Kadee and Springs (June 2017)

How important to you is the statement "made in America" or "made in the U.S.A."? Does it have any "real meaning" to you? Well it certainly does to us. We have been making our products here in the U.S.A. since 1946 and we have no plans to change that. In fact, we make and assemble our products right here in our own building, in White City, Oregon, U.S.A. We are pretty much a complete in house operation. We have our own machine shop to do all of our tool and die work (mold making), we do our own plastic injection and die cast molding, we have our own print shop to print all of our packaging and instructions, We make our own machinery for specialty operations like assembly jigs, pinning machines (putting trip pins in couplers), and inserting wire whisker centering springs. We make all of our springs including our many different coil springs. Please also note, we are having a sale this month of 10% off all of our springs. We do sell springs to other markets outside of model railroading and to help select a spring for a particular need we have a coil spring dimensional chart on our web site at the following link https://kadee.com/documents/kadee_spring_spec.pdf. You also can find this on our web site under "helpful hints" then click on "handouts". The chart will show the basic dimensions, number of coils, wire size, length, ID and OD, and coil pitch, retail part number and our in house numbers. So if you're looking for a coil spring to "fit someplace" check this chart and we might have a spring that may work for you.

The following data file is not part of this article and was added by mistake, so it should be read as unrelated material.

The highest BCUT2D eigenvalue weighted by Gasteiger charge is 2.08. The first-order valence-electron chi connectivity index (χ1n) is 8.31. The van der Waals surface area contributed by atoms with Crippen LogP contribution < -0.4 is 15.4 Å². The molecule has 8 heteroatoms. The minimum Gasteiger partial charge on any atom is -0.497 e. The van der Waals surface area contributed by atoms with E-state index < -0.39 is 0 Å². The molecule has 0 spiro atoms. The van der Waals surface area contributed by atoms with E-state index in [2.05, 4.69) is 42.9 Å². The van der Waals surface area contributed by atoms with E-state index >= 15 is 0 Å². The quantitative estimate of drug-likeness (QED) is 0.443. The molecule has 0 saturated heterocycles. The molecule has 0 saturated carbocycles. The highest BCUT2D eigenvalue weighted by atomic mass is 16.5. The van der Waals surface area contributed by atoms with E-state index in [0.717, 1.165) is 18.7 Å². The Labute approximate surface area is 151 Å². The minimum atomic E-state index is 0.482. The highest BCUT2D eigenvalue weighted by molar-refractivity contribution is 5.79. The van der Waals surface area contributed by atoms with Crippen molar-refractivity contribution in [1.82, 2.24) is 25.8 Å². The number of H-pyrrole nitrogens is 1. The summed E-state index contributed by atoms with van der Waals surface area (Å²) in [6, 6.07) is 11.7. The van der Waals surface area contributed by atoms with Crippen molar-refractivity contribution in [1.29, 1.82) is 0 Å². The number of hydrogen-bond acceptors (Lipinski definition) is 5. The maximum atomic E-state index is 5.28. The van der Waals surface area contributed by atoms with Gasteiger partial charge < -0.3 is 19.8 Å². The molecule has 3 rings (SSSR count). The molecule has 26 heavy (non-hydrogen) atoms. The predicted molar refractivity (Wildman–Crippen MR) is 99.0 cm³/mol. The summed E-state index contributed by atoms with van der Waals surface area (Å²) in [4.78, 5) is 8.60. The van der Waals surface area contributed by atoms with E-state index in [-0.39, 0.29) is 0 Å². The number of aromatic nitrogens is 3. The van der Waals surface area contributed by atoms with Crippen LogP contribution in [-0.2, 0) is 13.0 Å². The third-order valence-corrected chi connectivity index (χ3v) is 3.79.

Making our own products right here gives us several advantages over other model railroading manufacturers. Three in particular being quality control, shipping time, and communications. We do have immediate quality control since everything is happening right here we can simply walk into the back room and take care of any problems. We don't have to wait for a shipment to arrive from overseas to have our products in hand and we're not dependent upon another party to make our products to meet our standards. In this regard we can immediately stop production if there's an issue rather than waiting for an entire production run to be shipped only to find out there's a problem. Then, normally, we have few "missed in translation" issues when we need something fixed or changed. I can only imagine having no product to sell because of a delayed shipment waiting to be off loaded at the docks then trucked to our location only to find out there a problem with the product that our screaming customers have been waiting for. That's not the way we do business and that's why we rarely, if ever, announce a new product until it meets our standards and is ready to release.

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